The 300–400 section is divided into three zones by seat colour: white section rows AA–FF, the grey section rows A–D, and the blue section, labelled "400," and consisting of rows A–D. The ends of the 400 section are further divided into two more groups. At the end the Canadiens shoot towards twice is the Coors Light Zone, featuring section cheerleaders and a band playing in the hallway. At the opposite end is the Family Zone, featuring child-specific ticket prices and limited alcohol.
Seats behind the press gondola, in Sections 318, 319, and 320, feature their own scoreboards on the back of the gondola, due to the normal scoreboard being blocked.
After some early complaints of a generic feel, especially compared to the Forum, the Canadiens started to incrementally decorate the building with celebrations of the team's history, including a ring of players around the top level of seating. The Molson Ex Zone features a live band stage and its own red theme.
The Bell Centre is the main venue in Montreal for large-scale entertainment events. Many artists have performed at the arena, like Céline Dion, Tina Turner, Elton John, Billy Joel, Shania Twain, Cher, Bon Jovi, Coldplay, Rihanna, Taylor Swift, Katy Perry, Paul McCartney, Lady Gaga, Janet Jackson, Roger Waters, Britney Spears, Beyoncé, Justin Timberlake, Barbra Streisand, Madonna, Metallica, The Rolling Stones and Aerosmith.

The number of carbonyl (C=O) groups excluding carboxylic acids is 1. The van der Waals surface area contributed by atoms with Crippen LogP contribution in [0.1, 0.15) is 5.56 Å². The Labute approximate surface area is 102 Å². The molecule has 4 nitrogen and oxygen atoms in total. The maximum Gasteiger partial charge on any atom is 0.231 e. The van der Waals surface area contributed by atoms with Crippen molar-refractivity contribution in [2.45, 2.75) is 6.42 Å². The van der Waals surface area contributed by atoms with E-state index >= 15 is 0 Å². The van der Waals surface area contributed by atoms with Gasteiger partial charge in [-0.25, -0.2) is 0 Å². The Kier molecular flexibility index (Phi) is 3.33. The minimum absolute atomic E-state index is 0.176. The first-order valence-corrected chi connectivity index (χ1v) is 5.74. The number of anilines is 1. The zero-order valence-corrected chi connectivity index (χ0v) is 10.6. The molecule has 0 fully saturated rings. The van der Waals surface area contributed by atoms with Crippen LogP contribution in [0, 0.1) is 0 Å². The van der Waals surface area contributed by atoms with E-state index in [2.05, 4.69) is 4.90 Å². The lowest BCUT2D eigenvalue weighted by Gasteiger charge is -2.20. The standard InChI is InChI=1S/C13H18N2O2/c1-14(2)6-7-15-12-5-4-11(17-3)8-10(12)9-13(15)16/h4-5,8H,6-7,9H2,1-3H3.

The singer who has performed the most times at the Bell Centre is Céline Dion with 47 performances between 1996 and 2019 from her Falling into You: Around the World tour in 1996 and 1997, Let's Talk About Love World Tour in 1998 and 1999, Taking Chances World Tour in 2008 and 2009, Summer Tour 2016 in 2016 and Courage World Tour in 2019. On December 31st 1999, she performed the final show of the Let's Talk About Love World Tour, which was her last performance before a three-year hiatus from the music industry.
The final two games of the three-game 1996 World Cup of Hockey championship series were held at Bell Centre (the USA won both games, defeating Canada in the series 2–1). Bell Centre was also host to two pool games in the 2004 World Cup of Hockey. The Bell Centre was the host of the 2009 NHL All-Star Game and hosted the 2009 NHL Entry Draft.